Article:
The personal nature of this music makes this volume of Stefan Wolpe one of the most important, I think. Stefan Wolpe met pianist Irma Schoenberg in 1927. Through 1942, when they separated, they had a professional and personal relationship. Schoenberg enabled Wolpe to flee Nazi Germany and rescue his music besides.
She inspired the March and Variations for Two Pianos. Wolpe’s two-piano score for the ballet “The Man from Midian” was written for Schoenberg and Wolpe to perform together.
The first three of his Studies on Basic Rows were dedicated to Schoenberg (Irma, that is). And of course, the two-piano version of the first two studies was for them to perform together.
The Quattro Mani doesn’t quite duplicate the chemistry between Wolpe and Schoenberg must have brought to their performances. But they come very close. To my ears, it sounds as if Wolpe built conversations into these scores. Steven Beck and Susan Grace seem to pick up on that, tossing motifs back and forth with easy familiarity.
The March with Variations developed along with the relationship. Wolpe wrote the march in 1932 but added variations over the course of the year — a year that involved an escape to Czechoslovakia, a tour of Russia, study with Webern, and immigration to British-controlled Palestine. As the work progresses, each variation seems to become more complex, more atonal, though never quite achieving the Webern ideal.
“The Man from Midian” is a ballet with an incredibly complex history. The Ballet Theatre commissioned Darius Milhaud to write a score for a ballet about Moses. Milhaud titled his work Moïse, and later arranged it as a concert suite, Opus Americanum no. 2. In the meantime, the choreographer Euguene Loring left the company and mounted his own production of the ballet, this time using Stefan Wolpe.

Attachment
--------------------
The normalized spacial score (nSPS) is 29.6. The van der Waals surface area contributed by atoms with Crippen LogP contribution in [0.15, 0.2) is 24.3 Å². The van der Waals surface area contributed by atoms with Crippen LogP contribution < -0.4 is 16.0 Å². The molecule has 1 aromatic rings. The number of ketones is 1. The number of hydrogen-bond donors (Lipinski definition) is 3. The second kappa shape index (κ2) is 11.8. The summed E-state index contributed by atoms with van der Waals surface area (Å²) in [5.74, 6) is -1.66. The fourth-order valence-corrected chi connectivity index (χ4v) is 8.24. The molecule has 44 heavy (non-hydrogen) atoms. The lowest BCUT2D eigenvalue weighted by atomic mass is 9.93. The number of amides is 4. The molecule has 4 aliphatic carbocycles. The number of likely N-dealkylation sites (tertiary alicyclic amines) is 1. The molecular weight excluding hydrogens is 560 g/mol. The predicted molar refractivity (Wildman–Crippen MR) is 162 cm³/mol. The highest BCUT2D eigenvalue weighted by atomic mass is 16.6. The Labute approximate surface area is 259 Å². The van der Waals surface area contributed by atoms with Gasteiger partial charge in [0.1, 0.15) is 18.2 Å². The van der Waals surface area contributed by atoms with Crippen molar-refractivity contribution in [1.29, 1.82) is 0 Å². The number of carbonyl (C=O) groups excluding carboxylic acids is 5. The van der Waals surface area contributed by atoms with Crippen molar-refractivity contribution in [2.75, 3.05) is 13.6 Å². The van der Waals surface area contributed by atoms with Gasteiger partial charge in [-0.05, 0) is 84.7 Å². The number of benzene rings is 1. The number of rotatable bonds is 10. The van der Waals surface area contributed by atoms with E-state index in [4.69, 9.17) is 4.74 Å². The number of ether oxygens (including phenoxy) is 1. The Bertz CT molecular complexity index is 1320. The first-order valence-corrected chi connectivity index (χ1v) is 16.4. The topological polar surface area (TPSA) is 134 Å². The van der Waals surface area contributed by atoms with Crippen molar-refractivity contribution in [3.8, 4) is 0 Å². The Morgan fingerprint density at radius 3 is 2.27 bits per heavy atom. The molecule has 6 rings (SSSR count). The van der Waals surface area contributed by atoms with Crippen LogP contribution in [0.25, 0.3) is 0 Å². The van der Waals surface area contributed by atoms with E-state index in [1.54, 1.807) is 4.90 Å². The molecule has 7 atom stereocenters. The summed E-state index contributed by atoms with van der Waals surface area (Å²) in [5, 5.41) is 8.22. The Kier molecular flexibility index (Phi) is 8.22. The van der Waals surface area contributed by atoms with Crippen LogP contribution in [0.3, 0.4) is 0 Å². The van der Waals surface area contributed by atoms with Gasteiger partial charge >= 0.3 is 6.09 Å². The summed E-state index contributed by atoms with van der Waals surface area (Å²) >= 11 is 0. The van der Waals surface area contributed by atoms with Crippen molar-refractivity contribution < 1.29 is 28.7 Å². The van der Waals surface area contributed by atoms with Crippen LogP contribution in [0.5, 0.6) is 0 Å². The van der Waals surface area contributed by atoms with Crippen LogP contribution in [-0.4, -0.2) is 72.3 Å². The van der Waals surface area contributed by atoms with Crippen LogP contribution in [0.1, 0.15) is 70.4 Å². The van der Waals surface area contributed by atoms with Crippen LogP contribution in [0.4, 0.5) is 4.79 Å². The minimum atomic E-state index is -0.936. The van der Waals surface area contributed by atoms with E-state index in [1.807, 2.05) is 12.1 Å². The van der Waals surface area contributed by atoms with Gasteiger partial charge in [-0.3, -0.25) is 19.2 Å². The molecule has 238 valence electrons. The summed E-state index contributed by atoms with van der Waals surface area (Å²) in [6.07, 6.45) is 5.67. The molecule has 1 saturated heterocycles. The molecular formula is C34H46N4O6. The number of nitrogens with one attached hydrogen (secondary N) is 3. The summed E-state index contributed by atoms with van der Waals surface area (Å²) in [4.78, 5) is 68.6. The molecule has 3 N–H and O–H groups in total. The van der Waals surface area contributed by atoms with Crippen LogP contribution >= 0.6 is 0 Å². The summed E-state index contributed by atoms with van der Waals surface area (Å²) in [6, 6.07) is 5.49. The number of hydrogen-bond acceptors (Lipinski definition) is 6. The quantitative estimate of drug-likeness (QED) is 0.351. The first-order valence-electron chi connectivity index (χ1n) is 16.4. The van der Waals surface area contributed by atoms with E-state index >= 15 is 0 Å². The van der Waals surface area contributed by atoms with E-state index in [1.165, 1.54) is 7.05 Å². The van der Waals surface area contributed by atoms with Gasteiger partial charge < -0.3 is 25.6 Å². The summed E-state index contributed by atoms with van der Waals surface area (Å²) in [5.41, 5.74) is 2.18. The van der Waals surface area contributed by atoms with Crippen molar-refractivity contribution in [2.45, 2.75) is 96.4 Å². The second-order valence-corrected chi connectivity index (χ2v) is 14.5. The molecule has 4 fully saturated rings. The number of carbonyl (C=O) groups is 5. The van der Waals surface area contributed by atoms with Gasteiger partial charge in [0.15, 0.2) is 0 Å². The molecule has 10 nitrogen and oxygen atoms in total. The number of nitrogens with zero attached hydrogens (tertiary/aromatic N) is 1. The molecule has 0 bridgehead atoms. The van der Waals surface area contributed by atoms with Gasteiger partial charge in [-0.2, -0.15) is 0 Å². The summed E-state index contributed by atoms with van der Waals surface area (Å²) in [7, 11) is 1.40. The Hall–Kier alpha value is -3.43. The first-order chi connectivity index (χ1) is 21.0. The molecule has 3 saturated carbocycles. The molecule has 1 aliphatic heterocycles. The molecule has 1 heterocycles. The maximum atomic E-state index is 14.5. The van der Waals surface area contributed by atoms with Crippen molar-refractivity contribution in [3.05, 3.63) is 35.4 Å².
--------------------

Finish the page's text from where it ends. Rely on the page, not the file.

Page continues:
The score was originally for two pianos and is set in two movements. Each movement features several short vignettes (eight in the first, eighteen in the second). Wolpe uses motifs to denote the major characters, modifying them as the drama demands. Sometimes the music is incredibly dense and atonal, other times it’s quite simple and consonant.
As I listened, my respect for Quattro Mani grew. This is quite difficult music and required a great deal of precision. Beck and Grace not only delivered but did so with elan.
They also deliver fine performances of the Studies on Basic Rows. This is atonal music by the numbers and can sound lifeless and academic. Beck and Grace play these studies with just enough expression to elevate the scores from exercises to music.
Stefan Wolpe: Volume 8, Music for Two Pianos
Bridge Records 9516